Why has engineering suffered from a lack of women?
The number of female engineers in the workplace has historically been alarmingly low. Only around 1 in 10 engineers were female, according to IET skills surveys from a decade ago, which is actually the lowest proportion for the industry in any country in Europe. And even early participation figures for women in the engineering field were low, as both engineering degrees and apprenticeships showed a massively disproportionate imbalance in favour of men.
So why the shortcomings?
For a while, the UK engineering industry has been failing to inspire young women to invest their time into forging a career as an engineer. Secondary school education showed a startling lack of information for students about how diverse and far-reaching the opportunities are in an engineering career. The confusion around what an engineer actually is meant that a large number of female students were not aware of what options are available in engineering.
Then, of course, there has been a historically ingrained gender bias. Societal traditions in the UK once portrayed the engineering profession as a male-dominated field, and this was a damaging perception for aspiring female engineers to contend with. Any curiosity that arose in teenage girls was likely to end in disenchantment as the belief grew that they would be unable to compete with boys even in hopes of being treated as intellectual equals. And earnings figures down the line didn’t make nice reading for women.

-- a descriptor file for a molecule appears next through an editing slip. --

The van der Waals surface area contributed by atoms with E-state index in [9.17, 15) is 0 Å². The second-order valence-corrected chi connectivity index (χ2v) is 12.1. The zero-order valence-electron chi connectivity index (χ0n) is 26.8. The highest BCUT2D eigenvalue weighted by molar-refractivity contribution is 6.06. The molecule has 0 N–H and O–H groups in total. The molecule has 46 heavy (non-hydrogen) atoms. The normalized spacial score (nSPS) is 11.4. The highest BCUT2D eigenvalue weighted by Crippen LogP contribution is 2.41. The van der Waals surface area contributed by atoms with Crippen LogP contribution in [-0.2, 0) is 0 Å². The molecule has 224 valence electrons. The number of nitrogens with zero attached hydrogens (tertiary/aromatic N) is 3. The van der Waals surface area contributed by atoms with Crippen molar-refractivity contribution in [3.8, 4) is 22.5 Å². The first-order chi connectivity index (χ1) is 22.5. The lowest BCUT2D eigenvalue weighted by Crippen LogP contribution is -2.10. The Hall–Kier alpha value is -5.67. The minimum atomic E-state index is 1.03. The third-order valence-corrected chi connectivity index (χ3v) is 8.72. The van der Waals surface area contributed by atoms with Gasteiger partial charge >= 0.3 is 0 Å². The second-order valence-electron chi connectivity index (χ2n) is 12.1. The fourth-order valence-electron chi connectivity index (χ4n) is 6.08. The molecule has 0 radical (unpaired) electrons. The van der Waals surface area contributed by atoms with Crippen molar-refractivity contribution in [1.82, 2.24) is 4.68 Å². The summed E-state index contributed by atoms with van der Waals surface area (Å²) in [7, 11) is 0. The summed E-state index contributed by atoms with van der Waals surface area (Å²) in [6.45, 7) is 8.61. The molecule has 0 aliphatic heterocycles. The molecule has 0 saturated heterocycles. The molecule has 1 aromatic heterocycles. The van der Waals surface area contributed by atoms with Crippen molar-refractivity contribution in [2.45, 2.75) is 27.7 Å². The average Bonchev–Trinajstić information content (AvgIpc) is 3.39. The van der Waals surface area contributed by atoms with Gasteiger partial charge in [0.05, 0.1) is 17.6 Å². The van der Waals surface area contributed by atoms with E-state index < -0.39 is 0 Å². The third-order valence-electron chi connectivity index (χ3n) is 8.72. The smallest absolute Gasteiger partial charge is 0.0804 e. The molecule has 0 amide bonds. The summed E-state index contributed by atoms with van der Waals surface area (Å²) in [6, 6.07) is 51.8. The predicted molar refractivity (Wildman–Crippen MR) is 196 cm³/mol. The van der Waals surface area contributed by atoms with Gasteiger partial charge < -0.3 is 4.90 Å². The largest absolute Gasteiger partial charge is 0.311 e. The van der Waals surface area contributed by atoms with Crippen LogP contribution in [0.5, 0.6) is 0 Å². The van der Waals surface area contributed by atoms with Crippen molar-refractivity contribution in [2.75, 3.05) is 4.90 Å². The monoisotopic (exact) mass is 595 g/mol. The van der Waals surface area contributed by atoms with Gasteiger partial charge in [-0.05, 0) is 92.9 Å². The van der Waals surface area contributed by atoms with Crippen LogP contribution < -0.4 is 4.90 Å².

Research from MIT also seems to suggest male dominance was may have prevented many talented female engineers from succeeding in the sector. Team situations in group assignments tended to see the old gender archetypes come to the surface too often, leaving many women feeling sidelined or assigned the lesser jobs of a project.
The future of engineering
Thankfully, the playing field is becoming more even day by day, and the future of women in engineering looks brighter now than at any other point in history. With more government funding for STEM subjects being directed into education, it also means we can expect to see more women with the skills to fill the broad scope of engineering roles in future.
What’s more, employers are now beginning to offer sector allowances to encourage women into the field of engineering, and the profile of women in engineering is being raised all the time thanks to the work of inspiring female engineers.
The opportunities are increasing, and there has never been a better time for women to get into the field. So head over to TTE and see how engineering training could set you on the path to the success you’ve always dreamed of.‹ Back to News